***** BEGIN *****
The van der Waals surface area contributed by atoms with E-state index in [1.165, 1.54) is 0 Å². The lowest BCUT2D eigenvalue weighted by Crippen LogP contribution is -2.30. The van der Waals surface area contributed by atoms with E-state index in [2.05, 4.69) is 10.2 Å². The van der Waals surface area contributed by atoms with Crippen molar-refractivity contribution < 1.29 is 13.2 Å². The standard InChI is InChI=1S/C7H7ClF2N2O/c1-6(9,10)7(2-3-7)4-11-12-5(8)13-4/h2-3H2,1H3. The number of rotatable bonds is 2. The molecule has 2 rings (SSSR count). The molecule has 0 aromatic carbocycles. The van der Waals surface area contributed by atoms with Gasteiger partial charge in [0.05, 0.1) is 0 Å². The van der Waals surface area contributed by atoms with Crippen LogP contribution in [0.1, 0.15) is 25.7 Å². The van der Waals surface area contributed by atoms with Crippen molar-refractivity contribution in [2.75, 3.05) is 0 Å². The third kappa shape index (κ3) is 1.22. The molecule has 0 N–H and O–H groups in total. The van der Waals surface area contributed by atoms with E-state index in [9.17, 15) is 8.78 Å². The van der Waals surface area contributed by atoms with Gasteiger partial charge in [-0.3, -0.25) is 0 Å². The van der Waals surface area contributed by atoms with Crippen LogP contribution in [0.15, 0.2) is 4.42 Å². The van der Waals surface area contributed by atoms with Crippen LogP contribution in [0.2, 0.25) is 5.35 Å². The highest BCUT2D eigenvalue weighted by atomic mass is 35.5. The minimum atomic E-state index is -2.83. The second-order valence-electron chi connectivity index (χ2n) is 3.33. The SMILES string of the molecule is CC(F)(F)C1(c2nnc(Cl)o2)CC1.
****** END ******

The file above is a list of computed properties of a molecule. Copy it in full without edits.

The van der Waals surface area contributed by atoms with E-state index in [1.165, 1.54) is 0 Å². The lowest BCUT2D eigenvalue weighted by Crippen LogP contribution is -2.30. The van der Waals surface area contributed by atoms with E-state index in [2.05, 4.69) is 10.2 Å². The van der Waals surface area contributed by atoms with Crippen molar-refractivity contribution < 1.29 is 13.2 Å². The standard InChI is InChI=1S/C7H7ClF2N2O/c1-6(9,10)7(2-3-7)4-11-12-5(8)13-4/h2-3H2,1H3. The number of rotatable bonds is 2. The molecule has 2 rings (SSSR count). The molecule has 0 aromatic carbocycles. The van der Waals surface area contributed by atoms with Gasteiger partial charge in [0.05, 0.1) is 0 Å². The van der Waals surface area contributed by atoms with Crippen LogP contribution in [0.1, 0.15) is 25.7 Å². The van der Waals surface area contributed by atoms with Crippen molar-refractivity contribution in [2.75, 3.05) is 0 Å². The third kappa shape index (κ3) is 1.22. The molecule has 0 N–H and O–H groups in total. The van der Waals surface area contributed by atoms with E-state index in [9.17, 15) is 8.78 Å². The van der Waals surface area contributed by atoms with Gasteiger partial charge in [-0.3, -0.25) is 0 Å². The van der Waals surface area contributed by atoms with Crippen LogP contribution in [0.15, 0.2) is 4.42 Å². The van der Waals surface area contributed by atoms with Crippen LogP contribution in [0.2, 0.25) is 5.35 Å². The highest BCUT2D eigenvalue weighted by atomic mass is 35.5. The minimum atomic E-state index is -2.83. The second-order valence-electron chi connectivity index (χ2n) is 3.33. The SMILES string of the molecule is CC(F)(F)C1(c2nnc(Cl)o2)CC1.